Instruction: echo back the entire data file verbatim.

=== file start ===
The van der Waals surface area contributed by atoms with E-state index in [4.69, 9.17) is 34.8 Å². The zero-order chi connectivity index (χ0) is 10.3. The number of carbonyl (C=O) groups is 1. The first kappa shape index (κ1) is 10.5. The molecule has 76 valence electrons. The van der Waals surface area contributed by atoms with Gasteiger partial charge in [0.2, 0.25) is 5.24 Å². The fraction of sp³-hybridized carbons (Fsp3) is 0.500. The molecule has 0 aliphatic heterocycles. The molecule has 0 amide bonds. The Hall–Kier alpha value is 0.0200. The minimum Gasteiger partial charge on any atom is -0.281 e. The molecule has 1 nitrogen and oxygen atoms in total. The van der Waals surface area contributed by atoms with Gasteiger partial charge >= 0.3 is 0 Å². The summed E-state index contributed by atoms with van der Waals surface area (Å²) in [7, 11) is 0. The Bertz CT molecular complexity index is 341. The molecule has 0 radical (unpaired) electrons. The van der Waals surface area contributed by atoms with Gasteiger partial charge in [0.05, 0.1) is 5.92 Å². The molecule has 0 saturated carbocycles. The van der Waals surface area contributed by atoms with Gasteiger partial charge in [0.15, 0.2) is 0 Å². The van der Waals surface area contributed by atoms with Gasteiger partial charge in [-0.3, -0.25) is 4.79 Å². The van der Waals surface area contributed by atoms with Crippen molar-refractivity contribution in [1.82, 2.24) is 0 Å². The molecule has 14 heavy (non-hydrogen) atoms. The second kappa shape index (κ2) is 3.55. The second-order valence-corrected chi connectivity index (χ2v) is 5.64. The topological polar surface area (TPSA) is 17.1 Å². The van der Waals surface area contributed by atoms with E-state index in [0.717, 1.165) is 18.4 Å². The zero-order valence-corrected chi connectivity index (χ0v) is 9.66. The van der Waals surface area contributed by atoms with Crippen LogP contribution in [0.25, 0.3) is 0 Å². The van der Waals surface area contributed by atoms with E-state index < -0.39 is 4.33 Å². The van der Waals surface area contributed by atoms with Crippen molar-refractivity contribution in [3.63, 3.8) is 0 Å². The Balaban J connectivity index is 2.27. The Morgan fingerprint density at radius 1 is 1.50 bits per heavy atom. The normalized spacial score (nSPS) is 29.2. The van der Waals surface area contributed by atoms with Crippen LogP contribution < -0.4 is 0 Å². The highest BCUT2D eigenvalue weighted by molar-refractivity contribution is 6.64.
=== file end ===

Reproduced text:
The van der Waals surface area contributed by atoms with E-state index in [4.69, 9.17) is 34.8 Å². The zero-order chi connectivity index (χ0) is 10.3. The number of carbonyl (C=O) groups is 1. The first kappa shape index (κ1) is 10.5. The molecule has 76 valence electrons. The van der Waals surface area contributed by atoms with Gasteiger partial charge in [0.2, 0.25) is 5.24 Å². The fraction of sp³-hybridized carbons (Fsp3) is 0.500. The molecule has 0 aliphatic heterocycles. The molecule has 0 amide bonds. The Hall–Kier alpha value is 0.0200. The minimum Gasteiger partial charge on any atom is -0.281 e. The molecule has 1 nitrogen and oxygen atoms in total. The van der Waals surface area contributed by atoms with Gasteiger partial charge >= 0.3 is 0 Å². The summed E-state index contributed by atoms with van der Waals surface area (Å²) in [7, 11) is 0. The Bertz CT molecular complexity index is 341. The molecule has 0 radical (unpaired) electrons. The van der Waals surface area contributed by atoms with Gasteiger partial charge in [0.05, 0.1) is 5.92 Å². The molecule has 0 saturated carbocycles. The van der Waals surface area contributed by atoms with Gasteiger partial charge in [0.15, 0.2) is 0 Å². The van der Waals surface area contributed by atoms with Gasteiger partial charge in [-0.3, -0.25) is 4.79 Å². The van der Waals surface area contributed by atoms with Crippen molar-refractivity contribution in [1.82, 2.24) is 0 Å². The molecule has 14 heavy (non-hydrogen) atoms. The second kappa shape index (κ2) is 3.55. The second-order valence-corrected chi connectivity index (χ2v) is 5.64. The topological polar surface area (TPSA) is 17.1 Å². The van der Waals surface area contributed by atoms with E-state index in [0.717, 1.165) is 18.4 Å². The zero-order valence-corrected chi connectivity index (χ0v) is 9.66. The van der Waals surface area contributed by atoms with Crippen LogP contribution in [0.25, 0.3) is 0 Å². The van der Waals surface area contributed by atoms with E-state index < -0.39 is 4.33 Å². The van der Waals surface area contributed by atoms with Crippen molar-refractivity contribution in [3.63, 3.8) is 0 Å². The Balaban J connectivity index is 2.27. The Morgan fingerprint density at radius 1 is 1.50 bits per heavy atom. The normalized spacial score (nSPS) is 29.2. The van der Waals surface area contributed by atoms with Crippen LogP contribution < -0.4 is 0 Å². The highest BCUT2D eigenvalue weighted by molar-refractivity contribution is 6.64.